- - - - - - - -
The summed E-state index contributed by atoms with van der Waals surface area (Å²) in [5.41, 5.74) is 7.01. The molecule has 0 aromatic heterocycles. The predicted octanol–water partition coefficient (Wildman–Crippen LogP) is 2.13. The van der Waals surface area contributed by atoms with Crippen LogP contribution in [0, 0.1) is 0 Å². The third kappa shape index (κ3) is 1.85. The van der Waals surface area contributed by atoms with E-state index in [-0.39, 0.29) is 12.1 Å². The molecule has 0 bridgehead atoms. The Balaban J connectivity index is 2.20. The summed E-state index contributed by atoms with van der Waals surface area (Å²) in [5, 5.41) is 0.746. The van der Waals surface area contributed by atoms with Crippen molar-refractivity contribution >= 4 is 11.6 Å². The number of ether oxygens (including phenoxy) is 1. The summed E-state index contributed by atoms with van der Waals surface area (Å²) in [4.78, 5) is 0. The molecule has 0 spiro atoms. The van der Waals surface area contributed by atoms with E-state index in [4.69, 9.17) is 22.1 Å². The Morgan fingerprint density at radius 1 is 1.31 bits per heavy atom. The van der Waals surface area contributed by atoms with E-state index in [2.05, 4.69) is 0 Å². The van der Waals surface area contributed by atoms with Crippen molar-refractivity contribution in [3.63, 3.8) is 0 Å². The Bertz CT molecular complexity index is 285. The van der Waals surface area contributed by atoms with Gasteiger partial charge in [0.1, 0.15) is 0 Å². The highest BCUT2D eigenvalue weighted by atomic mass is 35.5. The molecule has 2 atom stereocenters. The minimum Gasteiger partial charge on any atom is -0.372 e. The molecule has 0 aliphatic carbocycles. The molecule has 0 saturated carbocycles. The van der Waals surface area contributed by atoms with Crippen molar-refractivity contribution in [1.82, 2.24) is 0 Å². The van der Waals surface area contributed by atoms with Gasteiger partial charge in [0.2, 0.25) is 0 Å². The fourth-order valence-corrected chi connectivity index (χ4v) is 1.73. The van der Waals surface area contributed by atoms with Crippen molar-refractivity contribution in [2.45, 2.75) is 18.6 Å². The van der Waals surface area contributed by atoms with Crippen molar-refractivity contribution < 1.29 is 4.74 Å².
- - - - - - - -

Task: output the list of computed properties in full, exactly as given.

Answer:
The summed E-state index contributed by atoms with van der Waals surface area (Å²) in [5.41, 5.74) is 7.01. The molecule has 0 aromatic heterocycles. The predicted octanol–water partition coefficient (Wildman–Crippen LogP) is 2.13. The van der Waals surface area contributed by atoms with Crippen LogP contribution in [0, 0.1) is 0 Å². The third kappa shape index (κ3) is 1.85. The van der Waals surface area contributed by atoms with E-state index in [-0.39, 0.29) is 12.1 Å². The molecule has 0 bridgehead atoms. The Balaban J connectivity index is 2.20. The summed E-state index contributed by atoms with van der Waals surface area (Å²) in [5, 5.41) is 0.746. The van der Waals surface area contributed by atoms with Crippen molar-refractivity contribution >= 4 is 11.6 Å². The number of ether oxygens (including phenoxy) is 1. The summed E-state index contributed by atoms with van der Waals surface area (Å²) in [4.78, 5) is 0. The molecule has 0 spiro atoms. The van der Waals surface area contributed by atoms with E-state index in [4.69, 9.17) is 22.1 Å². The Morgan fingerprint density at radius 1 is 1.31 bits per heavy atom. The van der Waals surface area contributed by atoms with E-state index in [2.05, 4.69) is 0 Å². The van der Waals surface area contributed by atoms with Crippen molar-refractivity contribution in [3.63, 3.8) is 0 Å². The Bertz CT molecular complexity index is 285. The van der Waals surface area contributed by atoms with Gasteiger partial charge in [0.1, 0.15) is 0 Å². The highest BCUT2D eigenvalue weighted by atomic mass is 35.5. The molecule has 2 atom stereocenters. The minimum Gasteiger partial charge on any atom is -0.372 e. The molecule has 0 aliphatic carbocycles. The molecule has 0 saturated carbocycles. The van der Waals surface area contributed by atoms with Crippen molar-refractivity contribution in [1.82, 2.24) is 0 Å². The van der Waals surface area contributed by atoms with Gasteiger partial charge in [0.2, 0.25) is 0 Å². The fourth-order valence-corrected chi connectivity index (χ4v) is 1.73. The van der Waals surface area contributed by atoms with Crippen molar-refractivity contribution in [2.45, 2.75) is 18.6 Å². The van der Waals surface area contributed by atoms with Crippen molar-refractivity contribution < 1.29 is 4.74 Å².